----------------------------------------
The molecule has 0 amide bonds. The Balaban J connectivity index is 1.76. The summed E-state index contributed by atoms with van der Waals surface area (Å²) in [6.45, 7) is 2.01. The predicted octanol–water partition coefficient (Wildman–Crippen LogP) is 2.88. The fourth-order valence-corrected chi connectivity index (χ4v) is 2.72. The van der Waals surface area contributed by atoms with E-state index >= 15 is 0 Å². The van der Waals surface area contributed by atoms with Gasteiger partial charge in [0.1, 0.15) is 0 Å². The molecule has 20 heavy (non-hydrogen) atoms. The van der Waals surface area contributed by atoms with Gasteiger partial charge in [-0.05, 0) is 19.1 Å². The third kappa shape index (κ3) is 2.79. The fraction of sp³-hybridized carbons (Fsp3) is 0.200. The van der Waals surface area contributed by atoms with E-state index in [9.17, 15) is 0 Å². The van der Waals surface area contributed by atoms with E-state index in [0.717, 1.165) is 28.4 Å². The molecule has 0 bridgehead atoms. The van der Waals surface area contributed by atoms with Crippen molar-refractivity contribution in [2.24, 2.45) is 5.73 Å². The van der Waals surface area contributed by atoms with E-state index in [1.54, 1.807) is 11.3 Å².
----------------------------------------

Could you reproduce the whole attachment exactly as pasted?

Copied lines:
The molecule has 0 amide bonds. The Balaban J connectivity index is 1.76. The summed E-state index contributed by atoms with van der Waals surface area (Å²) in [6.45, 7) is 2.01. The predicted octanol–water partition coefficient (Wildman–Crippen LogP) is 2.88. The fourth-order valence-corrected chi connectivity index (χ4v) is 2.72. The van der Waals surface area contributed by atoms with E-state index >= 15 is 0 Å². The van der Waals surface area contributed by atoms with Gasteiger partial charge in [0.1, 0.15) is 0 Å². The molecule has 20 heavy (non-hydrogen) atoms. The van der Waals surface area contributed by atoms with Gasteiger partial charge in [-0.05, 0) is 19.1 Å². The third kappa shape index (κ3) is 2.79. The fraction of sp³-hybridized carbons (Fsp3) is 0.200. The van der Waals surface area contributed by atoms with E-state index in [9.17, 15) is 0 Å². The van der Waals surface area contributed by atoms with E-state index in [0.717, 1.165) is 28.4 Å². The molecule has 0 bridgehead atoms. The van der Waals surface area contributed by atoms with Crippen molar-refractivity contribution in [2.24, 2.45) is 5.73 Å². The van der Waals surface area contributed by atoms with E-state index in [1.54, 1.807) is 11.3 Å².